Laura Hollis

When Laura Hollis, a Notre Dame University business and law professor, looks at America’s path forward, she cannot help but see a dead end.

“Many people say to me, ‘If it gets worse than this, I’m not sure we can survive it,’ and I’m inclined to agree with them,” Hollis said in an interview with The College Fix. “It’s never been as bad as it is now.”

Hollis, who in addition to her professorship is a popular conservative columnist and political commentator, is the author of a post-election column titled “Post Mortem” that went viral across America. It was reposted on many websites, spread like wildfire across social media sites, and emailed far and wide, landing in mom-and-pop inboxes across the nation.

In fact, just as recently as Dec. 28, the popular left-leaning political blog Daily Kos posted an “open letter to Laura Hollis” denouncing her piece.

This ongoing whirlwind of a world wide web debate was prompted by Hollis’ Nov. 8 column, which analyzed the state of the union the day after President Barack Obama was re-elected.

It argued, among other things, that: conservatives are outnumbered; they’re losing the culture war; too many Americans are immature, seeking only self-gratification; and the so-called Republican War on Women played a role in the election outcome.

“America is on a horrific bender; has been for some time now,” Hollis wrote. “The warning signs of our fiscal profligacy and culture of lack of personal responsibility are everywhere – too many to mention. We need only look at other countries which have gone the route we are walking now to see what is in store. … I see the country I love headed toward its own ‘rock bottom,’ and I cannot seem to reach those who are taking it there.”

In an interview this week with The College Fix, Hollis said feedback she’s received from that piece has led her to believe millions of Americans feel as if they have no voice. But the answer, she argued, is not to cower in the corner and give up.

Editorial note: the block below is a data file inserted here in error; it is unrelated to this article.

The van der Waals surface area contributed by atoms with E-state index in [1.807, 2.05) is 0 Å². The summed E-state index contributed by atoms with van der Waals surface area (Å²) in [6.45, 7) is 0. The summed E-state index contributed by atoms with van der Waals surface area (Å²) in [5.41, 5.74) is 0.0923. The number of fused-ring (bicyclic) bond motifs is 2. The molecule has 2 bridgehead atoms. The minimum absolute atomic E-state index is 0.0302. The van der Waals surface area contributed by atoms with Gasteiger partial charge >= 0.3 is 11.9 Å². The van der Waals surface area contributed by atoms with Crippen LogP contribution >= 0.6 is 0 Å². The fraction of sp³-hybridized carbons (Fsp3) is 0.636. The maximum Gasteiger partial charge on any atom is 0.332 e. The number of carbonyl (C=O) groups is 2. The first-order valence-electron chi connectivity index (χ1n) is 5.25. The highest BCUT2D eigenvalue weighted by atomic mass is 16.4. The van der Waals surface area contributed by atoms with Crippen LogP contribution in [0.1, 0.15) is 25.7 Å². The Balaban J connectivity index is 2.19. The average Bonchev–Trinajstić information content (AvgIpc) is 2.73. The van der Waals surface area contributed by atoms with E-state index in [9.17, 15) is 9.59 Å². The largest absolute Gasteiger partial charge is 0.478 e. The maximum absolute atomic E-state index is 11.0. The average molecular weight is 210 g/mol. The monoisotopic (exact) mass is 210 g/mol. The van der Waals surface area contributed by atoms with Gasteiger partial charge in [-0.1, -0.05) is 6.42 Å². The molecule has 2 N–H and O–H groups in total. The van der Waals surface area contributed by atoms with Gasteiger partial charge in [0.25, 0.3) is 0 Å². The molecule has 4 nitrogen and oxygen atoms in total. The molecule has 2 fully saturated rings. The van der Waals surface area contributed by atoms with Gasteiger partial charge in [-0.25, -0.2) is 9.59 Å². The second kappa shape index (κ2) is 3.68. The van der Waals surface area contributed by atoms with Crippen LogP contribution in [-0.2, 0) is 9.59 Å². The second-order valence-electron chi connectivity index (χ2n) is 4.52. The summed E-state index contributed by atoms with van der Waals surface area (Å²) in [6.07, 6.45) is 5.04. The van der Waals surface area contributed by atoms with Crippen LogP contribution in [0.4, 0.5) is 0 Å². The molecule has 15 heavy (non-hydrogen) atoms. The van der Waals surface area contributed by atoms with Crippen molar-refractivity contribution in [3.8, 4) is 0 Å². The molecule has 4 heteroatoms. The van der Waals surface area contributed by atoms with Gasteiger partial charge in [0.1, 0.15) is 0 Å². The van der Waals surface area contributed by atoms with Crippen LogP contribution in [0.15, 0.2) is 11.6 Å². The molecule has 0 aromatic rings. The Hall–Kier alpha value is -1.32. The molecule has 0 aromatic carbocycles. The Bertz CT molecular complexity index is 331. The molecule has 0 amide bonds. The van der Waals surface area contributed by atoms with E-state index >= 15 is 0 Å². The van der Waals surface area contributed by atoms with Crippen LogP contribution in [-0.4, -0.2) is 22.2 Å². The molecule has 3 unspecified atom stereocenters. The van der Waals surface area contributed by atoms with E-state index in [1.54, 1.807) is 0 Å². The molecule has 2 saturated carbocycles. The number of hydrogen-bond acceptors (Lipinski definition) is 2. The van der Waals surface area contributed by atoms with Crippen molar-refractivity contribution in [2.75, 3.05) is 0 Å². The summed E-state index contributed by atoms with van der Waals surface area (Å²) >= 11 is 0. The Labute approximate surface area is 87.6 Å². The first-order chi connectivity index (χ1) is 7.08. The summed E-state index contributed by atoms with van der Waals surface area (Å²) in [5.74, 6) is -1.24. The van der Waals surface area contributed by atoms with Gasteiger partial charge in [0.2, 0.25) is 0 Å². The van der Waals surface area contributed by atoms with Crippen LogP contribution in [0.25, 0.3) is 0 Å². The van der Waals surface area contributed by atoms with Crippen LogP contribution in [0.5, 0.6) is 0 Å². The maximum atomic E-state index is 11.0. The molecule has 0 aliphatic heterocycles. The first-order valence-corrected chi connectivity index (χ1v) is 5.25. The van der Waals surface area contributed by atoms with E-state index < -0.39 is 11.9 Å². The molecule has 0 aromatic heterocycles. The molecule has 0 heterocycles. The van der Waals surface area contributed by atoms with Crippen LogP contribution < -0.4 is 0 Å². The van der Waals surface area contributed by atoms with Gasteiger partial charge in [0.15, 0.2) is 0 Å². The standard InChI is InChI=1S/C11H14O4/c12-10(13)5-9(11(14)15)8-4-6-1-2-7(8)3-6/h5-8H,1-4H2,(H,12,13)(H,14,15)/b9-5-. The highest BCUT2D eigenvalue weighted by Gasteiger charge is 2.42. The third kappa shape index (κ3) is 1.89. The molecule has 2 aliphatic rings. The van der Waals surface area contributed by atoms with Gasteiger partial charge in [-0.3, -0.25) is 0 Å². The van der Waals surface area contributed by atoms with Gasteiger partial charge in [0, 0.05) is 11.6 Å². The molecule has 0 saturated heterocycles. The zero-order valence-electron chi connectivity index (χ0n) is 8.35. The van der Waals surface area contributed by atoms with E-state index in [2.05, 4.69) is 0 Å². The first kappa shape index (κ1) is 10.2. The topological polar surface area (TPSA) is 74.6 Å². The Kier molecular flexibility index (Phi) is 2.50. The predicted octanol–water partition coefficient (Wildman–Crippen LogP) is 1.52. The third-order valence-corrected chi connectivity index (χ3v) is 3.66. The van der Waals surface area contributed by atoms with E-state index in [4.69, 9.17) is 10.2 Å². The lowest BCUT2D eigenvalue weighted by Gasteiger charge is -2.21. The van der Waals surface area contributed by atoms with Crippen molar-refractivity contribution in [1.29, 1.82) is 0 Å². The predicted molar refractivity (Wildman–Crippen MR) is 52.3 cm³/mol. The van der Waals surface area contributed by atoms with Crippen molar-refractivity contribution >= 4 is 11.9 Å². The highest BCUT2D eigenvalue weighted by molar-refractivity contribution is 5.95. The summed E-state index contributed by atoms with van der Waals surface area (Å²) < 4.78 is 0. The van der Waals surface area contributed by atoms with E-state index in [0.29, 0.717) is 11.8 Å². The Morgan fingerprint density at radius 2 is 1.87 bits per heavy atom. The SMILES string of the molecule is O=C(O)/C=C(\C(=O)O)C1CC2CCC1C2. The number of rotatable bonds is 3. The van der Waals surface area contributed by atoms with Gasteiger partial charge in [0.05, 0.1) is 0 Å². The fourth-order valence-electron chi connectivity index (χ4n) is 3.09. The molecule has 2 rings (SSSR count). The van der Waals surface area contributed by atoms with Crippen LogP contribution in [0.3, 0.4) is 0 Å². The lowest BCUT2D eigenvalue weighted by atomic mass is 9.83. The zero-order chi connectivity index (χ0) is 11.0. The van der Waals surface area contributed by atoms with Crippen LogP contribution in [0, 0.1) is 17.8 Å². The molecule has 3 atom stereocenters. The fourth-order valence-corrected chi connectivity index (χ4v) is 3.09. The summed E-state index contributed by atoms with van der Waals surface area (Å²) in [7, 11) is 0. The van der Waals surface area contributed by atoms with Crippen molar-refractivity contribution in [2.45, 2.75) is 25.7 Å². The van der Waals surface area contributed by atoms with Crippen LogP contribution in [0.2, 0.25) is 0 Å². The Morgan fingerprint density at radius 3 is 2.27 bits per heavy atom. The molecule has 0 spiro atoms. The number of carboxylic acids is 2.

“Speak up,” Hollis said. “Because being polite does not mean being silent.”

First and foremost, the culture war must to be addressed, she said. It’s time to stop worrying about stepping on people’s toes or hurting people’s feelings, she said.

Some Republican and conservative commentators argued after the election the solution to regain the White House, Congress and the country is to become more moderate, acquiesce to the social norms promulgated by the Left.

Bad idea, Hollis said.

“We have to decide we need to change the tone and tenor of culture in the country,” Hollis said. “In order to change the culture, you have to be a part of the culture.”

Take, for example, the alleged War on Women. During the presidential campaign, women’s rights discussions served as a façade for something more sinister, she said. What appeared to be a discourse about access to birth control was really about expanding abortion services and physician-assisted suicide, Hollis said.

“I’m pro-better choice—all choices are not equal,” Hollis said. “If my father is suffering from advanced dementia, I don’t have the right to smother him with a pillow.”

Hollis said advances in science have provided new and startling information about life from conception through natural death that every American should learn. This is one example of the kinds of things that could help turn the culture war tide in conservatives’ favor.

Hollis said “the left” has become politically adept at demonizing people, but it is important for all Americans to understand everyone wants to make things better, she said.

While Hollis’ first point in her “Post-Mortem” work declared Americans who champion free enterprise are outnumbered by those who want free stuff, she said that did not mean throw in the towel.

“No matter where you are, that can be ground-zero for changing things,” Hollis said.

Fix contributor Ryan Lovelace is a student at Butler University.

Click here to read Hollis’ entire Post-Mortem piece.

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IMAGE: Dave Hosford

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